As always, submissions that fall outside of the scope of this theme are welcome.
2021 Subthemes & Chairs:
Africa and International Relations: Oumar Ba (Morehouse College) and Beth Elise Whitaker (University of North Carolina)
Africa’s Diasporas: Carolyn Calloway-Thomas (Indiana University Bloomington)
African Feminisms, Gender, & Sexuality: Aisha Fofana Ibrahim (Fourah Bay College), Fredline M’Cormack-Hale (Seton Hall University), and Jacqueline Mougue (University of Wisconsin Madison)
African Philosophy: Souleymane Bachir Diagne (Columbia University) and Bongani Nyoka (Rhodes University)
Anthropology: Bayo Holsey (Emory University) and Charles Piot (Duke University)
Climate Change and Sustainability: Rachel DeMotts (University of Puget Sound) and Parakh Hoon (South Puget Sound Community College)
Development and Political Economy: Emmanuel Balogun (Skidmore College) and Carl Levan (American University)
Digital Humanities: Tunde Ope-Davies (University of Lagos)
Ethnicity, Race, & Nationality: Dauda Abubakar (University of Michigan-Flint)
Health, Healing, & Disability: Donna Patterson (Delaware State University) and Sarah Ssali (Makarere University)
History and Archaeology: Kodzo Gavua (University of Ghana) and Ismail Rashid (Vassar College)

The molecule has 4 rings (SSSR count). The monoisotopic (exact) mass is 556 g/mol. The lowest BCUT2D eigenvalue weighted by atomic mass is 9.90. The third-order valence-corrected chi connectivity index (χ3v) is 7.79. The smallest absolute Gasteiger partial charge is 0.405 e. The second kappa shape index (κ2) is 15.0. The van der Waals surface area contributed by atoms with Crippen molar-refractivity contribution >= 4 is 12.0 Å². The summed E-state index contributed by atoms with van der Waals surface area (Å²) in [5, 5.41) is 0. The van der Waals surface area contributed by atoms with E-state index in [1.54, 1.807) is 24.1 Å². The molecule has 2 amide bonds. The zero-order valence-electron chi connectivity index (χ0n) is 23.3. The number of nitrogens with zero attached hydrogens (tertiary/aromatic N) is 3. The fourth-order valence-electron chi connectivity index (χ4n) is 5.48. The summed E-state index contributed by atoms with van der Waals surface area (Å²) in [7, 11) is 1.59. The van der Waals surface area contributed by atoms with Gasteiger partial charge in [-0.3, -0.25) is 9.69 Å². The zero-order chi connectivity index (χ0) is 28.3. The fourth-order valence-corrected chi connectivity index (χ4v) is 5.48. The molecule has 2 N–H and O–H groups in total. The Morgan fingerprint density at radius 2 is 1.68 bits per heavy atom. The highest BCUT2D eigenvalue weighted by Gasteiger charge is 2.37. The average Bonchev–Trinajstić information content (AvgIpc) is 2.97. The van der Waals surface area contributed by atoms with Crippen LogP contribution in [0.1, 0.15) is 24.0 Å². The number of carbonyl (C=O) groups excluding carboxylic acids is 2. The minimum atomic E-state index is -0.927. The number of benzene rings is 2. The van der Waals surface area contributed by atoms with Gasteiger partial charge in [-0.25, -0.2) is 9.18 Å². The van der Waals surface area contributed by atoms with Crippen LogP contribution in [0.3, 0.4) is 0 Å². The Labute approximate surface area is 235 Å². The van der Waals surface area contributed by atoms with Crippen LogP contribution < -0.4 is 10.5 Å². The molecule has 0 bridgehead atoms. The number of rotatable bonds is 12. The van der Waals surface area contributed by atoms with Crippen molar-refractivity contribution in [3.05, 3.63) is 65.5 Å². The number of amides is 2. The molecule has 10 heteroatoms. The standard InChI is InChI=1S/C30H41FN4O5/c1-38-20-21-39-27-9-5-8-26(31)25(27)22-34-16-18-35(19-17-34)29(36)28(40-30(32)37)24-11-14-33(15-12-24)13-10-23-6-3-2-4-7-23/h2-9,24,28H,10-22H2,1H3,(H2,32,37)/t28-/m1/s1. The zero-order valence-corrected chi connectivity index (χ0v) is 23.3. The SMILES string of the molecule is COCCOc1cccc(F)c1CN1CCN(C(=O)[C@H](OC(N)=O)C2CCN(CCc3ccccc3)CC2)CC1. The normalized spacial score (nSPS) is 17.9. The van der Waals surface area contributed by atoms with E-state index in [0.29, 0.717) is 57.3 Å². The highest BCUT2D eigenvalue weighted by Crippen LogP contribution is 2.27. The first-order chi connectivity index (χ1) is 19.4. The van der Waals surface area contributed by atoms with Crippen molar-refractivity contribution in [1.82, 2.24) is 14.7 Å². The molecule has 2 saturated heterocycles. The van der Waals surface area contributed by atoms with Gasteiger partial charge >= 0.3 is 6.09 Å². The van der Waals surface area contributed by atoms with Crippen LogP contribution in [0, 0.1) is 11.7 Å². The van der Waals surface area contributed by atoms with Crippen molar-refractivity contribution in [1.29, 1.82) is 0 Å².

Literature: Kwabena Opoku-Agyemang (University of Ghana)
Music, Performance, & Visual Culture: Ruth Opara (Columbia University)
Parties, Politics, & Elections: Asiyati Chiweza (University of Malawi), Sebastian Elischer (University of Florida), and Vibeke Wang (CMI, University of Bergen)
Peace and Security: Cheryl Hendricks (The Africa Institute, Johannesburg) and Faith Okpotor (Moravian College)
Popular Culture and Media: Joseph Oduro-Frimpong (Ashesi University)
Religion and Spirituality: Annalisa Butticci (Georgetown University)
Social Movements and Resistance: Faisal Garba (University of Cape Town) and Elke Zuern (Sarah Lawrence College)
Sociology: Sethunya Mosime (University of Botswana) and Fumilayo Showers (University of Connecticut)
Urban Africa: Jennifer Hart (Wayne State University) and Garth Myers (Trinity College)
Special Topics: Gretchen Bauer (University of Delaware) and Akosua Darkwah (University of Ghana)